White pepper consists solely of the seed of the ripe fruit of the pepper plant, with the thin darker-coloured skin (flesh) of the fruit removed. This is usually accomplished by a process known as retting, where fully ripe red pepper berries are soaked in water for about a week so the flesh of the peppercorn softens and decomposes; rubbing then removes what remains of the fruit, and the naked seed is dried. Sometimes the outer layer is removed from the seed through other mechanical, chemical, or biological methods. Ground white pepper is commonly used in Chinese, Thai, and Portuguese cuisines. It finds occasional use in other cuisines in salads, light-coloured sauces, and mashed potatoes as a substitute for black pepper, because black pepper would visibly stand out. However, white pepper lacks certain compounds present in the outer layer of the drupe, resulting in a different overall flavour.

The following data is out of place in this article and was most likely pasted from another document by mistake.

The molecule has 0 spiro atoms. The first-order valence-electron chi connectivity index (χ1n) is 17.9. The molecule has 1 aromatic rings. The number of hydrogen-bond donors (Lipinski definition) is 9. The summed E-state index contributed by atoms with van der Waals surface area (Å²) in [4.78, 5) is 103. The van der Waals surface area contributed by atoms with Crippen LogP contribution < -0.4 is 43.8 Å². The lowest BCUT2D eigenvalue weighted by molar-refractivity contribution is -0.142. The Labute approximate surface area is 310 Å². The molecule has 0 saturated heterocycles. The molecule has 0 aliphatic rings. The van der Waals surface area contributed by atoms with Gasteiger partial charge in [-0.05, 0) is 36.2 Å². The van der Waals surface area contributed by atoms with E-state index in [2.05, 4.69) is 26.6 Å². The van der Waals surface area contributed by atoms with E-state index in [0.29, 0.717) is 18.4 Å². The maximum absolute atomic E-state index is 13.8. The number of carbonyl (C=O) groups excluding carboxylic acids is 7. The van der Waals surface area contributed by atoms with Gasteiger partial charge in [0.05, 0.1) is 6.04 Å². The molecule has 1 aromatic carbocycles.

Compounds in white pepper — especially its active ingredient piperine — may protect against cell damage, improve nutrient absorption, and aid digestive issues.